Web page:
Skip to main content


Today there are only two living members of the Giraffe family-- the Giraffe itself, and the mysterious mountain-dwelling Okapi. But there were other Giraffes in the past, even as recently as 8,000 years ago!

Today's animal, Sivatherium, is one of those ancient Giraffes. Members of this genus (meaning "Shiva's Beast") lived in Africa and South Asia between 5 million 8,000 years ago. They had bodies similar to Okapis, but where taller and more heavily built. They also had huge, moose-like horns, along with having the small ossicones that the modern Giraffids have. They had very thick, powerful necks in order to hold up those heavy skulls.

One really cool thing that I learned was that human-drawn pictures of the Sivatherium have been found in the Sahara. This means that the animals were quite recent, but it also may unfortunately suggest that hunting was a major cause of their extinction (like many other megafauna of the time).

Status : Extinct for 8,000 years
Location : Africa, South Asia
Size : Height up to 7.4ft (2.2m)
Classification : Phylum : Chordata -- Class : Mammalia -- Order : Artiodactyla
Family : Giraffidae -- Subfamily : †Sivatheriinae -- Genus : †Sivatherium


Popular posts from this blog

Bornean Orangutan

The Bornean Orangutan is one of two extant Orangutan species in the world. It is the third largest primate (after Gorillas) and is the largest primarily tree-dwelling animal in the world. Males are substantially larger than females, and average at around 165lbs. Bornean Orangutans are largely solitary. A handful might live within a small range but they will seldom interact with one another. Males and females only meet up to breed, which happens only once every several years. A young Orangutan will stay with it's mother for about five years, and the females tend to go about eight years between births. That is the longest interim period of any animal! Sadly, the Bornean Orangutans are in a lot of trouble. They need large forests in order to thrive, and deforestation and habitat degradation has left many homeless. They are also hunted for meat and for traditional medicines. Conservation areas are being established to help these guys in the wild, and it is believed that there are a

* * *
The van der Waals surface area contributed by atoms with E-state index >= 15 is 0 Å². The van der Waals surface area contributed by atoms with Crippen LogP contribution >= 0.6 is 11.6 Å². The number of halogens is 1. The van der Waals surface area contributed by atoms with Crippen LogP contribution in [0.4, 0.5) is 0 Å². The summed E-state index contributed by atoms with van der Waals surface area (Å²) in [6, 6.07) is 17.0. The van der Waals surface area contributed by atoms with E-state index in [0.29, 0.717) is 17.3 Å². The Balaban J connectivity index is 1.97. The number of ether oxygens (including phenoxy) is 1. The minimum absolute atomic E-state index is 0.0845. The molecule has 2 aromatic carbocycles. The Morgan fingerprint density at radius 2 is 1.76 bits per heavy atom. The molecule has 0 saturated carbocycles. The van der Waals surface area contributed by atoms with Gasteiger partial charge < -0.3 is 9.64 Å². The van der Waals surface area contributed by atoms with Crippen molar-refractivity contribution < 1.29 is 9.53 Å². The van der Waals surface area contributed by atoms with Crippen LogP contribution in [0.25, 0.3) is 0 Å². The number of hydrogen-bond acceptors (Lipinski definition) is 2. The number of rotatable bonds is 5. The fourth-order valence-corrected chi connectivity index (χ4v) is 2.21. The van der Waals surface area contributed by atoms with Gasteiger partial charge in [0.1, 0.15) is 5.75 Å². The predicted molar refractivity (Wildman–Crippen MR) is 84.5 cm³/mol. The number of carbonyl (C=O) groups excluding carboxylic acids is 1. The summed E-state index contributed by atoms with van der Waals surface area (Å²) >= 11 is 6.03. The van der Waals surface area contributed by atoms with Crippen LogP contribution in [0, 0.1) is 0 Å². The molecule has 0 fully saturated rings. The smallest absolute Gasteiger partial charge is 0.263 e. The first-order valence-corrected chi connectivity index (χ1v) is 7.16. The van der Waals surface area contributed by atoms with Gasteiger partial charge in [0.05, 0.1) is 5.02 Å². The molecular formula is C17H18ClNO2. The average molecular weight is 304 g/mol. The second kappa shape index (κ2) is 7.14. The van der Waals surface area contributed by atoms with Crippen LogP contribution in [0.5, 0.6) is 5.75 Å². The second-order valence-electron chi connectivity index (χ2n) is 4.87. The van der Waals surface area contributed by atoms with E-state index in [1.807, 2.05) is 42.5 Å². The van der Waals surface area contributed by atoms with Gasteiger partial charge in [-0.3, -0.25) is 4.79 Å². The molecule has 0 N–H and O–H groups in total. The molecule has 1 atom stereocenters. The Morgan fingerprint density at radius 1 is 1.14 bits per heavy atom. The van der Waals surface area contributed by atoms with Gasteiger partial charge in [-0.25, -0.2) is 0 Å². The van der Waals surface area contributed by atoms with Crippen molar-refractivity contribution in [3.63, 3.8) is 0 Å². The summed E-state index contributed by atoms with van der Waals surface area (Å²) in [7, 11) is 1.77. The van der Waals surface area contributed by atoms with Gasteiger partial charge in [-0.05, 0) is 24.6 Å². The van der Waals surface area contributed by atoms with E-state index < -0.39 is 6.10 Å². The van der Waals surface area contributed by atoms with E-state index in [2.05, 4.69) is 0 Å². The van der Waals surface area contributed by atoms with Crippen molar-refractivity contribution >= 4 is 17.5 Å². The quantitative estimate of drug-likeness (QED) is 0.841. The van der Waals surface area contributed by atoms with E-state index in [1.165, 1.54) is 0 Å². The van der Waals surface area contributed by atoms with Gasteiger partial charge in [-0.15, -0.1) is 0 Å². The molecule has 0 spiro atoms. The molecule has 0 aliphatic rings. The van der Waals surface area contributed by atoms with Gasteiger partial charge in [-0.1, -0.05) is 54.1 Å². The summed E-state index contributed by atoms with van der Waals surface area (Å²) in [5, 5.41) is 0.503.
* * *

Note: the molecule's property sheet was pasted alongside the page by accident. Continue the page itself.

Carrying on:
For anyone who was counting, yesterday was our birthday-- four years! Four years filled with animals from A to Z, more than 1,100 of them! I can't thank my readers enough, it's been wonderful! And in celebration of that milestone... I'm taking a break. Hopefully not forever, but for a little bit at least. In the mean time I plan on getting a new layout out, along with some updates to some of the older articles. I'll post updates here and on the Facebook page, I'm also brainstorming some new animal-related projects, so keep an eye out! Thanks again for four awesome years!


The Binturong ( Arctictis binturong ) also has an equally awesome alternate common name, the Bearcat! However, it really isn't much of a bear OR a cat. While it is true that it is part of the Feliforma suborder, it is not a member of family Felidae. Binturongs are a part of their own family, Viverridae, which is shared with Civets, Linsangs, and Genets. There are six subspecies of Binturong, all of which have slight differences based upon location and habitat. Binturongs range in body size from 60-100cm in length, (not including their tail which has roughly the same length) and weigh between 20 and 30lbs. Binturongs are nocturnal animals native to the rain forests of South East Asia. The species range spans through several countries including China, Malaysia, Indonesia and the Philippines. They are tree dwelling mammals, and have fully prehensile tails that basically double their body length and can be used to cling to the trees or to grasp food. Binturongs are phe